Rugby started 150 years ago, when William Webb Ellis caught and ran with the ball during a game of football at Rugby School, Warwickshire. Since then it has grown into a huge global sport.
The Rugby World Cup is the third biggest sporting event on the planet. This success globally is due to the success of school, university and club competitions worldwide. One of the reasons for rugby’s rapid growth is that regardless of size, shape, age or gender, there is a type of rugby and a level of competition that is right for almost everyone.
Types of Rugby: 15-a-side, Sevens, Tag and Beach
Rugby is a game which is a team game that is full-contact, territorial. It suits anyone from a 20stone prop to a small fast footed winger.
Games last for 80 minutes – broken down into to 40 minute halves. There are two teams of 15 players and 6 substitutes. It is refereed by a main referee and two touch judges. The aim of the game is to score more points than the opposition. To score the ball must be placed anywhere between the try line and the dead ball line – behind the H on either side.
Each team of 15 players is divided into eight forwards and seven backs, each with defined roles in the team. Essentially, the powerful, hulking forwards are ball-winners who also play a major part in retaining possession when a player on their side is tackled. They take part in set pieces – the scrum and the lineout – and secure possession. The fast backs receive the ball from the forwards then run and pass to create space.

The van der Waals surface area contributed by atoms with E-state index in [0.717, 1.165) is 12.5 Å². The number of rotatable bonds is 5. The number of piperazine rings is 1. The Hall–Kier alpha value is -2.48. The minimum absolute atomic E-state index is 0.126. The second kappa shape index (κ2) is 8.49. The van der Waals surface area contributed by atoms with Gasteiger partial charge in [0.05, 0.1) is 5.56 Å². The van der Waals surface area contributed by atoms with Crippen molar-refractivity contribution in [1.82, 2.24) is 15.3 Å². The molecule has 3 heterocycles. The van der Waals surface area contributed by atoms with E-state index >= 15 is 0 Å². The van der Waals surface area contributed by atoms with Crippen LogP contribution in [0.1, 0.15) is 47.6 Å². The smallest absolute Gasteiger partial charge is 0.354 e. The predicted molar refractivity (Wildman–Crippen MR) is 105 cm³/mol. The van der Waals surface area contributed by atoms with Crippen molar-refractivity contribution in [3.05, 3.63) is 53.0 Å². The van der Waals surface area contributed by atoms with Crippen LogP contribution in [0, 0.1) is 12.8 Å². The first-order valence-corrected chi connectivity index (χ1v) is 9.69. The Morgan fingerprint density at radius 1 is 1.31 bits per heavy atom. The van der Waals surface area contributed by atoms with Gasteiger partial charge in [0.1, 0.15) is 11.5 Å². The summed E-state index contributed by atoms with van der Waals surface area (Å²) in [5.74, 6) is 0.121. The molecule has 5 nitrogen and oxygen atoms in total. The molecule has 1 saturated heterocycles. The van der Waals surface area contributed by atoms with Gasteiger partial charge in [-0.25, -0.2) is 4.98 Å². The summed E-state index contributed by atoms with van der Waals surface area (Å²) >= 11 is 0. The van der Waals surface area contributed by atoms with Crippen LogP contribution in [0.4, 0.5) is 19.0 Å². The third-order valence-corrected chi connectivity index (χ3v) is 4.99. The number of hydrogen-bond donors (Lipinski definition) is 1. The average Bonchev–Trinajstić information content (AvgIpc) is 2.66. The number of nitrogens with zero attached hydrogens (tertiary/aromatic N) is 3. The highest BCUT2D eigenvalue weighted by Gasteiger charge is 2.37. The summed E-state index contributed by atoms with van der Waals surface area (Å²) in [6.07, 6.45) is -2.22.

The team lines up with numbers which correspond to their position. Numbers 1-8 are forwards and 9-15 are backs.
Winning the Game
The object of the game is to score more points than the opposition. Points are gained through scoring a try (five points), a penalty (three points), a drop goal (three points) or conversion (two points). The
The attacking team tries to move forward by kicking, passing or running with the ball in hand, but when the ball is being passed, it may not travel forward. If it does then a scrum is awarded to the opposition.
A scrum is one of rugby’s set pieces. It is awarded to the opposition if a player loses control of the ball and propels it forwards with their hands or arms, resulting in contact with the ground or another player. The exception to this rule is when a player charges down a kick. In this case open play continues even if the ball rebounds forward off the hand.
When a team is defending, they will try to stop the opposition advancing toward their try line by hauling to the ground players who are carrying the ball.
If successfully tackled, the player carrying the ball must release it once they are on the ground. This allows a ruck to form. A ruck is when a group of players from each team (most likely the forwards) tries to push the other over the loose ball and move it back to their own side with their feet.
When a ball-carrier is tackled, but held up rather than pulled to the ground, then a maul is formed. Here forwards from each side bind onto the ball-carrier and each other and try to work the ball back to their side using their arms and hands.
Rucks and mauls may look like a free for all, but there are strict rules governing them. For example, once a ruck has formed, players may not touch the ball with their hands until